Ethnicity, as much as we have come to see it as a basic and inherently valuable kind of group identity, is not encouraged to the same extent by all imperial systems. Even when ethnicity matters a great deal, the freedom of choice which individuals have, whether or not they choose to identify with a particular ethnic group, varies greatly, since, as noted by Robin M. Williams ‘states are major actors in creating, accentuating, or diminishing ethnic identities’ (Williams 1994: 49). At one extreme, apartheid South Africa being an example, Thomas Eriksen sees that ethnic identity ‘becomes an imperative status, an ascribed aspect of their personhood from which they cannot escape entirely’ (1993: 5–6). At the other end of the spectrum, Juan Diez Medrano suggests that for modern Basque identity, ethnic belonging is as simple as living and working in the Basque country (1994: 877). These possibilities for the way in which ethnicity operates do not vary randomly, of course–an essential difference between these cases is that in the former, phenotypical features are key to the identification of ethnicity, while in the latter, they are not. When the features of ethnic identification are purely cultural, many scholars have found that, as summarized by Diez Medrano, ‘unless they face strong discrimination or prejudice, members of an economically disadvantaged group will tend to adopt the ethnic identity and political behavior of the economically advantaged ethnic group’ (1994: 876). Such ‘ethnic switching’ has been noted in many contexts (Nagel and Olzak 1982: 129–130), and this suggests that, under certain circumstances, we should not expect different origins to be maintained and manifested in the form of different ethnicities.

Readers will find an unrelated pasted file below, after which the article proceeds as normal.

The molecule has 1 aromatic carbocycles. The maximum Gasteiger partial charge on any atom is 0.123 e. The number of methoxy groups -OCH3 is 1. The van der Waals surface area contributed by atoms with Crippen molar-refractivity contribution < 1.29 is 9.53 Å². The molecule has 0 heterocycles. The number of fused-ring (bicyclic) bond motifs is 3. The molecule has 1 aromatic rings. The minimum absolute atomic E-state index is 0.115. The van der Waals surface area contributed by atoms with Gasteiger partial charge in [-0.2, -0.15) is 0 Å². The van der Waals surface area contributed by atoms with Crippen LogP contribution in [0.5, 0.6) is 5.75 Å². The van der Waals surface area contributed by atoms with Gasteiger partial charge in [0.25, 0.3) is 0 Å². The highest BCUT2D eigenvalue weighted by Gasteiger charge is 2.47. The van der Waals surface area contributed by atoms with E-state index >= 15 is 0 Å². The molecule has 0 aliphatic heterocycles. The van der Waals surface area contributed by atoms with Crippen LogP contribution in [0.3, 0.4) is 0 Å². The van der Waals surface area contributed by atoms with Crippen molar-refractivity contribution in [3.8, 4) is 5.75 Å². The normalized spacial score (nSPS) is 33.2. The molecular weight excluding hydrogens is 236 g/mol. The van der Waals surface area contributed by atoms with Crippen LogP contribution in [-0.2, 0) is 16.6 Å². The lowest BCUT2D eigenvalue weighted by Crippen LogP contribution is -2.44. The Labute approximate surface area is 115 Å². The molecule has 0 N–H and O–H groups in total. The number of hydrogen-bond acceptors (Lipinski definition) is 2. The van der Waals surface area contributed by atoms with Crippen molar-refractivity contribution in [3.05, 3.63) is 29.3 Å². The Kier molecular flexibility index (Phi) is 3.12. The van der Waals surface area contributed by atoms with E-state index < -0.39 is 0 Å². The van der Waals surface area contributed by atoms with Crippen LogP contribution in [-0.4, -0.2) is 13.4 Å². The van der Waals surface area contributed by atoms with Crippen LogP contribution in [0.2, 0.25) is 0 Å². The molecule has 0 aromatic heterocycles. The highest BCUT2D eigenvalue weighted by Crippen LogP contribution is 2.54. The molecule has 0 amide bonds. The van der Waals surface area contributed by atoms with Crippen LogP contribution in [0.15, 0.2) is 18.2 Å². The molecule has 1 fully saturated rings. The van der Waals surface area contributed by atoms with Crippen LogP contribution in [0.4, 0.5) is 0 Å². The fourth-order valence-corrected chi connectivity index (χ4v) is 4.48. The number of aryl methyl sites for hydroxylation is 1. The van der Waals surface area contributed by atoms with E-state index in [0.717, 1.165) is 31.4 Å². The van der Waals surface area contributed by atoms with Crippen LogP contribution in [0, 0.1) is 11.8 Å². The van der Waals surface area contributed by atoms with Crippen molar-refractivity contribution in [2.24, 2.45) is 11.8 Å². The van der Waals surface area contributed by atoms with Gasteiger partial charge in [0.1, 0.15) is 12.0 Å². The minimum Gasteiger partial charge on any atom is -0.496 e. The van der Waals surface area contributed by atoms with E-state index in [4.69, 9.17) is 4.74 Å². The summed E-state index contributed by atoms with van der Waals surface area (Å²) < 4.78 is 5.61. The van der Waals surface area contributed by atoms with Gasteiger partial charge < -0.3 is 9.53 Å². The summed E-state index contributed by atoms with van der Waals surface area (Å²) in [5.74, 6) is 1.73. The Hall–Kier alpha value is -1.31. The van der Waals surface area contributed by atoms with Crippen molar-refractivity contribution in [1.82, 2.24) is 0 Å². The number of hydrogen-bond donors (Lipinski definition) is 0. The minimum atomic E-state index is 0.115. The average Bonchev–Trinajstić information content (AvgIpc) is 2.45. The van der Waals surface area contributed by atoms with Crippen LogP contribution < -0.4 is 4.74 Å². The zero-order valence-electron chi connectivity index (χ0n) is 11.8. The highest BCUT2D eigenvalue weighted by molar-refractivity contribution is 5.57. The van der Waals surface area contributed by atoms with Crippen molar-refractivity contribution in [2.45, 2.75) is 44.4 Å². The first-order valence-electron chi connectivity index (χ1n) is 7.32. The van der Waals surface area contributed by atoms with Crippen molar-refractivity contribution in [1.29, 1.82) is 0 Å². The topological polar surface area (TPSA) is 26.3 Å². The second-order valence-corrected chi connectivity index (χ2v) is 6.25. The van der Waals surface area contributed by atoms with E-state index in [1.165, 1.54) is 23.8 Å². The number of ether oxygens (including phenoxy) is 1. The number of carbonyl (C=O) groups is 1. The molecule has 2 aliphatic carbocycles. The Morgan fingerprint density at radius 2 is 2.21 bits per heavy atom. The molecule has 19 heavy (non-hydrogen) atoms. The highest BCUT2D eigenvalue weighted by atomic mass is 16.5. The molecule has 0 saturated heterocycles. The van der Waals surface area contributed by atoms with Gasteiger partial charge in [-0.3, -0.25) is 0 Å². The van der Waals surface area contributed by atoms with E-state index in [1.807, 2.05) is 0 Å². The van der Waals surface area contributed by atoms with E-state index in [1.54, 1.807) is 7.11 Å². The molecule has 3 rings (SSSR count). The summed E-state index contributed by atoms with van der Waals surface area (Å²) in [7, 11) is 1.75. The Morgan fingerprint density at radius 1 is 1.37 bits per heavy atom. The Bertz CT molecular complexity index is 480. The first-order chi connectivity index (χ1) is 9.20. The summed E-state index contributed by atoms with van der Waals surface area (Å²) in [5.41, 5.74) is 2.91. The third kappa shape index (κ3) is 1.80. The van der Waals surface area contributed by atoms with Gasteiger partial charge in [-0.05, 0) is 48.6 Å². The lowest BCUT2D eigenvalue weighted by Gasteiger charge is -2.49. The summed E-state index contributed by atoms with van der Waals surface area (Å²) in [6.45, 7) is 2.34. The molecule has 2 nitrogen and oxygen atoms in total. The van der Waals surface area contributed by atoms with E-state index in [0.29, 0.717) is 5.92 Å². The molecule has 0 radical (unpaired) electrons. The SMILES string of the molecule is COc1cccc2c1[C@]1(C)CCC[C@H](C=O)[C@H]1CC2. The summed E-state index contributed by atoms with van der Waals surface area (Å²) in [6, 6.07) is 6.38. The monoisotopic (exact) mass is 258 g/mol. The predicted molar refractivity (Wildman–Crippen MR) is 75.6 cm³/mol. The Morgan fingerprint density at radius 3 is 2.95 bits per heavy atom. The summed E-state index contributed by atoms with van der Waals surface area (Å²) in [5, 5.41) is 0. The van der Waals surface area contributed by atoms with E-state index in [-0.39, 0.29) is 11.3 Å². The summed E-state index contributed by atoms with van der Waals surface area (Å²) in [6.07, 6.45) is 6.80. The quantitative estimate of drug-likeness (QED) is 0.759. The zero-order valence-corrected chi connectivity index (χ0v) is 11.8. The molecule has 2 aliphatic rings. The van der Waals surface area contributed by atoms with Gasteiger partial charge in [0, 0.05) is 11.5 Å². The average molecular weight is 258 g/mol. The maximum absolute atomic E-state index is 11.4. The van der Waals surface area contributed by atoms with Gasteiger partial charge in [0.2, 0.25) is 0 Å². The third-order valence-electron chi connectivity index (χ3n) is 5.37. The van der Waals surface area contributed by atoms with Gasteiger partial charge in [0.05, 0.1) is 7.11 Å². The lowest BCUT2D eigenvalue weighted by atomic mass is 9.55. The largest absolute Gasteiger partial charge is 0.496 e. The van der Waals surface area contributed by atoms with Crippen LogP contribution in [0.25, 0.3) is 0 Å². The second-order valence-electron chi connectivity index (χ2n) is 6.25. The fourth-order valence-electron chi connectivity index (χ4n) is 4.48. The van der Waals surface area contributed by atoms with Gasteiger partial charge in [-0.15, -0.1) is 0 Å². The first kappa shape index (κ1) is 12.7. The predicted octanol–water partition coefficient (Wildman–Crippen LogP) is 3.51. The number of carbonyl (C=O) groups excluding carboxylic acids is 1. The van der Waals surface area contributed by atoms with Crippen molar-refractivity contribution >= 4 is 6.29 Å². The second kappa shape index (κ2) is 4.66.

The Roman colonization of Spain had much more in common with the Basque example than with that of South Africa, and indeed it is difficult to suggest that phenotypically based ethnic categories (which can be described as ‘racial categories’) could have existed in this early phase of the empire. Since culturally based ethnic categories, even when they do exist, are much harder to maintain over time than those based on phenotype, it is hard to support the assumption by many scholars that categories of native and Roman still have relevance in the imperial period in Spain. We know that from the very beginning, in every province, native elites adopted Roman patterns of behavior (Woolf 1998; Keay and Terrenato 2001; Curchin 2004), illustrating the common adoption of the prestige culture or status on the part of those who are able to do so. This shows that there was no solid boundary between Iberians and Romans that could have persisted for centuries. Our attempts to make one are entirely inappropriate, as is the application of analogies derived from our experiences of racially based modern colonialism.